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Hidden Markov Models - Training
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  1. Hidden Markov Models - Training

  2. Parameter Estimation • How to specify a HMM mode? • Design the structure: states, transitions, etc. • Assign the parameter values: the transition and emission probabilities akl and ek(b)

  3. Parameter Estimation • Suppose we have a set of sequences that we want the HMM model to fit it well. (i.e., we want the HMM model to generate the sequences with high probabilities) • These sequences are called training sequences. Let them be x1, x2, x3,… xn • Assume they are independent • logP(x1, x2, x3,… xn |Θ) = ∑i logP(xi |Θ) where Θ represents the entire current set of values of the parameters in the model • The goal is to maximize ∑i logP(xi |Θ).

  4. Parameter Estimation When The Paths of States Are Known • Count the number of times each particular transition or emissions is used in the set of training sequences. Akl and Ek(b). • Maximum likelihood estimators for akl and ek(b) are given by

  5. Parameter Estimation When The Paths of States Are Known • Problems: Vulnerable to overfitting if there are insufficient training data. • For example, if there is a state k that is never used in the set of example sequences, then the estimation equations are undefined for that state. • Solution: Add predetermined pseudocounts to the Akl and Ek(b)

  6. Parameter Estimation When The Paths of States Are Known • Akl= number of transitions k to l in training data + rkl • Ek(b) = number of emissions of symbol b from state k in the training data + rk(b) • The pseudocounts should reflect our prior biases about the probability values • Small priority values indicate weak prior knowledge, and larger values indicate more definite prior knowledge

  7. Parameter Estimation When The Paths of State Are Unknown • When the paths are unknown for the training sequences, the previous method can not be applied. We will use iterative procedures to train: • Baum-Welch Training • Viterbi Training

  8. Iterative process • Solution: Iterative process • Assign a set of initial values to Akl and Ek(b) • Repeat until some stopping criterion is reached. • Find the most probable state path for each training sequence based on current Akl and Ek(b) • Consider the most probable paths as the actual paths and use Formula 1 to derive new values of for Akl and Ek(b).

  9. Iterative process • The overall log likelihood of the model is increased by the iteration, and hence that the process will converge to a local maximum. • Unfortunately, there are usually many local maximums, and the starting values will strongly determine which local maximum the process will be stuck in. • Thus, may need to try different starting points.

  10. Baum-Welch • The Baum-Welch algorithm calculates Akl and Ek(b) as the expected times each transition or emission is used, given the training sequences. • The probability that transition klis used at position i in sequence x is :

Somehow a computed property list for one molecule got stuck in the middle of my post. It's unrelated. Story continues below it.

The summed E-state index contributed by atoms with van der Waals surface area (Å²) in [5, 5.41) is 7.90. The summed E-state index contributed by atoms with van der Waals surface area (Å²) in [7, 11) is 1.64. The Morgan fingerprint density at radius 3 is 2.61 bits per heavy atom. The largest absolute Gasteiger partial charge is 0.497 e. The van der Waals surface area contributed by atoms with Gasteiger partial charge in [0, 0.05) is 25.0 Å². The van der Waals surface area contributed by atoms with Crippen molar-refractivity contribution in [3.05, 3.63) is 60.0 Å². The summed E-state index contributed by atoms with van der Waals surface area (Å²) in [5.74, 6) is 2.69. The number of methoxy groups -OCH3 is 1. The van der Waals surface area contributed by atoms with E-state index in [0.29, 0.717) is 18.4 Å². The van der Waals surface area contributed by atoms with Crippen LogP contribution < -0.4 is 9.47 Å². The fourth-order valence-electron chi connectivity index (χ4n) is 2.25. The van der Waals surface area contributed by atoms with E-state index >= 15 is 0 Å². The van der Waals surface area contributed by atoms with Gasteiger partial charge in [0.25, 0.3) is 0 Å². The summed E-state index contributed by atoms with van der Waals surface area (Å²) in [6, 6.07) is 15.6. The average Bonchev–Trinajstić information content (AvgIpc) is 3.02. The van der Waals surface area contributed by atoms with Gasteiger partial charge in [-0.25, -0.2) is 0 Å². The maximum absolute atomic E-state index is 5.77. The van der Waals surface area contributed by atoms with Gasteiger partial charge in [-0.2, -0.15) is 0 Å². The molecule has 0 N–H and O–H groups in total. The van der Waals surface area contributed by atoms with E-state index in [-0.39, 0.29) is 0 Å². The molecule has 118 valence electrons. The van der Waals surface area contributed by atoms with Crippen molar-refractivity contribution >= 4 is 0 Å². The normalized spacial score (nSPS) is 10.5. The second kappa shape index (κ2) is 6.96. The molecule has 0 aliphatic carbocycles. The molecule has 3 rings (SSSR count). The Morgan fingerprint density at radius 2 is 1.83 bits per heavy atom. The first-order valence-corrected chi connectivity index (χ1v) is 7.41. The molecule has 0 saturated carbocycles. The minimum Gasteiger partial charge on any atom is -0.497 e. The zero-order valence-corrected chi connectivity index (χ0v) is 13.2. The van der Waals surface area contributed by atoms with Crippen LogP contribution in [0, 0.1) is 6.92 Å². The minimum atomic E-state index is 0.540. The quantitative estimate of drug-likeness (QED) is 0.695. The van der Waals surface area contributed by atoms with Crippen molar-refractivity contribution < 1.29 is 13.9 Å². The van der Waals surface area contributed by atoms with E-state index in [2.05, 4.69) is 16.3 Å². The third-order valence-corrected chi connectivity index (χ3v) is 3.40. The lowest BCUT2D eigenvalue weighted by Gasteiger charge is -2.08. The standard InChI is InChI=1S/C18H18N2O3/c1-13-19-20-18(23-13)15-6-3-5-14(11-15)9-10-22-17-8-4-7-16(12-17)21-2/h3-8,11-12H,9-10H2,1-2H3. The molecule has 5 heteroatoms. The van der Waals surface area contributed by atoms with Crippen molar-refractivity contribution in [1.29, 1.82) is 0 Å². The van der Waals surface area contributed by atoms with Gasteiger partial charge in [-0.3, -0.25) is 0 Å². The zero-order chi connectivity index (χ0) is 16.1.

11. Baum-Welch • From this we can derive the expected number of times that transition klis used by summing over all positions and all training sequences is the forward variable, and is the backward variable Similarly, we can calculate the expected number of times that letter b appears in state k by: Where the inner sum is only for those positions i where symbol b is emitted

  12. Baum-Welch • Having calculated these expectations, the new model parameters can be calculated using (1). • Based on the new parameters, we can iteratively obtain newer values of As and Es as before. • The process is converging in a continuous-values space, and so will never in fact reach a maximum. • Stopping criterion is needed: 1) the change in total log likelihood is sufficiently small. 2) normalize the log likelihood by the number of sequences n and maybe also by the sequence lengths, then consider the change in the average log likelihood per residue.

  13. Baum-Welch • Algorithm: Baum-Welch • Initialization: Pick arbitrary model parameters • Recurrence: • Set all the A and E variables to their pseudocount values r (or to 0) • For each Sequence j=1..n: • Calculate for sequence j using the forward algorithm • Calculate for sequence j using the backward algorithm • Add the contribution of sequence j to A (using formula 3) and E (using formula 4) • Calculate new model parameters (using formula 1) • Calculate new log likelihood of the model • Termination: • Stop if the change in log likelihood is less than some predefined threshold or the maximum number of iterations is exceeded.

  14. Baum-Welch • Baum-Welch algorithm is a special case of EM algorithm, a very powerful approach for probabilistic parameter estimation.

  15. Viterbi Training • An alternative to Baum-Welch training. • The most probable paths for the training sequences are derived using viterbi algorithm, and these are used in the re-estimation process. • The process is also iterated when the new parameter values are obtained. • It will converge precisely, because the assignment of paths is a discrete process. • Stopping criteria: None of the paths change. At this point, the parameter estimates will not change either, since they are determined completely by the paths

  16. Viterbi Training • Difference between Baum-Welch and Viterbi training: • Total possibility vs best path • Baum-Welch maximize logP(x1, x2, x3,… xn |Θ), while viterbi maximize the contribution to the likelihood logP(x1, x2, x3,… xn |Θ, p*(x1),…,p*(xn)) from the most probable paths for all the sequences. • Thus, Viterbi training performs less well in general than Baum-Welch. • But it is widely used when the primary purpose of HMM is to decode via Viterbi alignment.